It has been a long time.. Haven't been writing too much. There have been times when I've wanted to write but I guess I just couldn't find the words.
I wrote this story a while back.. The topic and stuff was given to me and I built the rest of the story.
I watched the red car drive away. I tried following it but it was too fast and there were too many vehicles. I kept screaming out their names, kept saying I was sorry, but they just continued driving. I finally gave up. Out of breath, I watched my family recede into the distance, getting smaller and smaller till I could see them no more.
I was right back where I'd started. They say you always go back to your roots in the end. I guess it was just my time. I walked desolately mulling over why all this had happened to me. Thinking of my life till this moment, the choices I had made, the consequences of those choices...
I was thirsty and I walked off the road and found a puddle. As I lapped the dirty but still refreshing water, I couldn't help but remember my clean, silver bowl back home. But it wasn't my home anymore. They weren't my family anymore.
I was born in a gutter and had two brothers and two sisters. My mother was weak from hunger and had no milk to give us. We could barely open our eyes but we already knew that life was going to be hard. My brothers and sisters died in that very first week, never knowing life or love. My mother tried scrounging for scraps and I ate what little she got. I still wonder why God kept me alive and took away my family.
I had no name; I had no identity. Food was hard to come by and we took whatever we got. It was hard but we got by. I had friends and together we survived.
I can remember every moment of that day when the dreaded Blue Cross van caught all of us. We were bundled into the back of the van and we knew we would never return. I was terrified. I guess everyone was. We were taken to a very somber looking building and put into separate cages. I missed my freedom. But they gave us food and a bath and some long pointy things were stuck into our bodies. The men called them injections. I also heard them say we were "strays" who needed love. I realised that this might not be so bad after all.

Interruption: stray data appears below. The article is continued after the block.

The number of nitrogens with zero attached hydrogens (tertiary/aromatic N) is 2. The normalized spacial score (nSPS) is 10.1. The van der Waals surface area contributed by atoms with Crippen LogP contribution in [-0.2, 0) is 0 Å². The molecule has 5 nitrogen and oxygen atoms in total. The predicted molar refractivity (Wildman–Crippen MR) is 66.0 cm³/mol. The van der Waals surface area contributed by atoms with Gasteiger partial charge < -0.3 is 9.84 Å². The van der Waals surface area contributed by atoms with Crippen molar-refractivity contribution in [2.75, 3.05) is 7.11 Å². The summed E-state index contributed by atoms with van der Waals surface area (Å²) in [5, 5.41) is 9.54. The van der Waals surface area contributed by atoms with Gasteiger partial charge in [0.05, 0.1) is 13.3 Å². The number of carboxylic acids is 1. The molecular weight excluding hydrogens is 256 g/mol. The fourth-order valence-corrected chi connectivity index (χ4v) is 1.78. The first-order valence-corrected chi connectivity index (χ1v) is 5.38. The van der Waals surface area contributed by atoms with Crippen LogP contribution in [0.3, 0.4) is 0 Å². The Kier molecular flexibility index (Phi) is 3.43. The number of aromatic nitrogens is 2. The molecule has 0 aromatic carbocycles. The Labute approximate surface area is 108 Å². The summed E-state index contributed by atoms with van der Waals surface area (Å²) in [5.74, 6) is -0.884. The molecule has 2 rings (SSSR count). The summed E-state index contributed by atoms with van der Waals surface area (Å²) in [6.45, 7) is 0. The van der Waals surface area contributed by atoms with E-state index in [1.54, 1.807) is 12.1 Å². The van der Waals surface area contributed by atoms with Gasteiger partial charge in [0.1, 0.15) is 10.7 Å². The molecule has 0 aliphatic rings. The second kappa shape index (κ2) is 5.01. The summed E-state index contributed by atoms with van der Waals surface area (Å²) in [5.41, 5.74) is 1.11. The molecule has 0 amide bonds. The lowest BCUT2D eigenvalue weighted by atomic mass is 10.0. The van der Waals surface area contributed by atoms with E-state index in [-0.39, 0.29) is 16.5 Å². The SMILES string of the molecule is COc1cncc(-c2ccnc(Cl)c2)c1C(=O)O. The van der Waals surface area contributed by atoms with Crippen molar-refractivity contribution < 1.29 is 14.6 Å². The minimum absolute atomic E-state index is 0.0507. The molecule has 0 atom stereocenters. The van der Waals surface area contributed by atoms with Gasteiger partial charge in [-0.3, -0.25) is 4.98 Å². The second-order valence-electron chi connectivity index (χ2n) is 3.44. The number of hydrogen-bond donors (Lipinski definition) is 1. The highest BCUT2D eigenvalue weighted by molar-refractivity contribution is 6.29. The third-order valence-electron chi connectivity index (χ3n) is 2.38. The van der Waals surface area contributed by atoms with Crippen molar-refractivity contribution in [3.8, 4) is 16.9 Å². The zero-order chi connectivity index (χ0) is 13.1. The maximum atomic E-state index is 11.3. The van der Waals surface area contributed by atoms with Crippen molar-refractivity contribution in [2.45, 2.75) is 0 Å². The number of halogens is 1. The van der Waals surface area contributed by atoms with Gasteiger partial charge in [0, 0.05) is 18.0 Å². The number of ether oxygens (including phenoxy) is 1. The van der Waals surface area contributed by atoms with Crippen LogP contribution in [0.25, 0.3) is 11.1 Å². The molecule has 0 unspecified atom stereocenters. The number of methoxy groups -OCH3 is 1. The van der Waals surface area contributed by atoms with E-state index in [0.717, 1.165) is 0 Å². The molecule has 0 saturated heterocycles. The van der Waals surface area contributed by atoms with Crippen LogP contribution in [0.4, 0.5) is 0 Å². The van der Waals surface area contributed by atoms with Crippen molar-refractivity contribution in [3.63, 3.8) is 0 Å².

The pitiful mewing of a little kitten snapped me out of my reverie. The entire myth of dogs hating cats is just that- a myth. I picked up the little thing as gently as I could and put it in the warmest place I could find. Without realising it, I had wandered into the backalley of a colony near the highway. I found an overturned cardboard box to crawl into and lost myself in my mmories once again.
It was a hot, summer day when the Mishras came to "adopt" a dog. The men had been talking about this all week. They had scrubbed us extra hard and had even brushed our teeth. We all knew it was important occasion. The Mishras were a serious-looking couple and they had a little girl. She was so pretty. They called her Tania and she had the warmest brown eyes I have ever seen on a human.
She must have been about 8 years old and bounded from cage to cage chattering all the while. Mr. Mishra, as the boss called him, had an angular face with square glasses. He told Tania to pick any dog she liked. I could never explain why she chose me. She said I was cute and that I had the best bark among all the dogs.
It was another goodbye as I left the other dogs behind and was taken away by the Mishras. Those were the happiest days of my life. I had a bed, good food, a lawn to play in and the cutest mistress ever. She called me Jackie and I finally had an identity. It was like a candle had been lit in the darkness of my life. I was truly happy.
But I guess it was never in my destiny yo be happy. Mr. Mishra came home one day and announced that he was being transferred to Delhi and that I had to be left behind. My heart sank and Tania burst into tears. I had been with her for almost 5 years and couldn't imagine living without her. The days after that went by in a flash and all I can remember are a lot of boxes and Tania's sad eyes. I remember the arguments she had with her father and her tears soaking my fur. How could I try to cheer her up when I was so sad myself?
And then it was time. Me heart felt like it had been crushed into pieces by a sledgehammer. Tania never stopped crying and Mrs. Mishra had moist eyes too. Their luggage was loaded onto the trucks and I was lying in Tania's lap. I guess I was still in shock and still couldn't believe that I was going to be separated from my family.
It started raining but I wasn't feeling the cold. The box was soaking wet and reminded me of Tania's tears. I was back at the beginning, too heartbroken to start again. I lay there, listening to the steady rainfall and felt the darkness take over. My eyes got blurry and me heart grew cold. I was drifting away on a cloud. I thought I saw Tania and then the darkness engulfed me forever...
"Ramesh, I think this dog is dead. Stupid dogs. We don't get paid to bury stupid dead mutts. Hmph... Ramesh, help me get this thing out of here."